There is a pleasant walk through the gentle Suffolk countryside to the site of the excavation but the reality is that there is very little to see except for seventeen burial mounds which look rather like giant mole hills.  This is a place that requires some considerable imagination to appreciate it and it really doesn’t take long to view.  The point I suppose is this, some places we visit to spend time and see things, a museum for example but some places we visit simply to say that we have been there for the significance of the place and the Sutton Hoo burial mounds fall firmly into the latter category.

There is an interesting exhibition hall and interpretation centre but there are no original artifacts on display because these are all in the British Museum because although it was decreed that the treasure belonged to Edith Pretty she promptly presented it all to the nation which was at the time the largest gift and most valuable made to the British Museum by a living donor.  Edith Pretty was either very generous, very stupid or very rich anyway.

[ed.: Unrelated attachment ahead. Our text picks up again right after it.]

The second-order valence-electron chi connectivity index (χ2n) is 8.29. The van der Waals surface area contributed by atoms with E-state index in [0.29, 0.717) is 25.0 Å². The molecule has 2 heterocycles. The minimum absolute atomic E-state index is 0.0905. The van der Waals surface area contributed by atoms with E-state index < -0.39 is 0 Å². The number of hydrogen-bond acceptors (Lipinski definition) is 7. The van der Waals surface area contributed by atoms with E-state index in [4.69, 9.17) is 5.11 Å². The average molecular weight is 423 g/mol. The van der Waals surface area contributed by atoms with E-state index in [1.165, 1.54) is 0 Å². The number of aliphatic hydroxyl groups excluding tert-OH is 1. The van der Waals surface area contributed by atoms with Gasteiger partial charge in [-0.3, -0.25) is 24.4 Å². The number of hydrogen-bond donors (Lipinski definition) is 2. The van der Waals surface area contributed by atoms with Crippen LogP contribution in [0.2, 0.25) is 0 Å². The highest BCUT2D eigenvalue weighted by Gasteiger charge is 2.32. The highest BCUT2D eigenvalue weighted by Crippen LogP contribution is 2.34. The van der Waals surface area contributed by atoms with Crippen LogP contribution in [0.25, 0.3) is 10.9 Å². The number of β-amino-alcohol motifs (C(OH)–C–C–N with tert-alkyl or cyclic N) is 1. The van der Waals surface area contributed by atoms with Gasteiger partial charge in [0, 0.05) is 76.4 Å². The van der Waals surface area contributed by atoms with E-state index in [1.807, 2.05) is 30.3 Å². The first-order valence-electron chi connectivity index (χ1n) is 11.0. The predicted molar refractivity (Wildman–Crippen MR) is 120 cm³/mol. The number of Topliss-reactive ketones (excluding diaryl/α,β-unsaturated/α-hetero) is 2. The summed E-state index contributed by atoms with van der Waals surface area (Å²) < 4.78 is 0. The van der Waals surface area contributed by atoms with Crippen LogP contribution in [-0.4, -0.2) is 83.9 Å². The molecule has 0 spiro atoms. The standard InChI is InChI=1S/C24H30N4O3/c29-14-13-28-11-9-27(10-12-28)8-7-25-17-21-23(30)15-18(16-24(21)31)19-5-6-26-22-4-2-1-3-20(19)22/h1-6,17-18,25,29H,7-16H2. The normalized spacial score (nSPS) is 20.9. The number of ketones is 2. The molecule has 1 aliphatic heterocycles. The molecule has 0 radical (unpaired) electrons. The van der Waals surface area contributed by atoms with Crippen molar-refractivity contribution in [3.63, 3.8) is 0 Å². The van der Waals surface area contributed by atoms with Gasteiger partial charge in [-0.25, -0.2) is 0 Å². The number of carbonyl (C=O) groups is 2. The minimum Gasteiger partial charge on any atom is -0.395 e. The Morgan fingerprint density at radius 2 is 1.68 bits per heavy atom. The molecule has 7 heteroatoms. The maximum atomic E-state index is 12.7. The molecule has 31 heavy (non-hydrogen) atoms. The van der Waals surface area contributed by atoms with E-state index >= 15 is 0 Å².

After five days of glorious sunshine it was raining today, pouring actually, so this cut short our visit to Sutton Hoo and with no chance of any improvement we made our way back to the caravan at Kessingland and sat inside for the rest of the afternoon.

This was exactly how I remembered caravan holidays when I was a boy.

Click on an image to scroll through the gallery…

 

East Anglia, Poster Art of Aldeburgh

 

Click on an image to scroll through the gallery…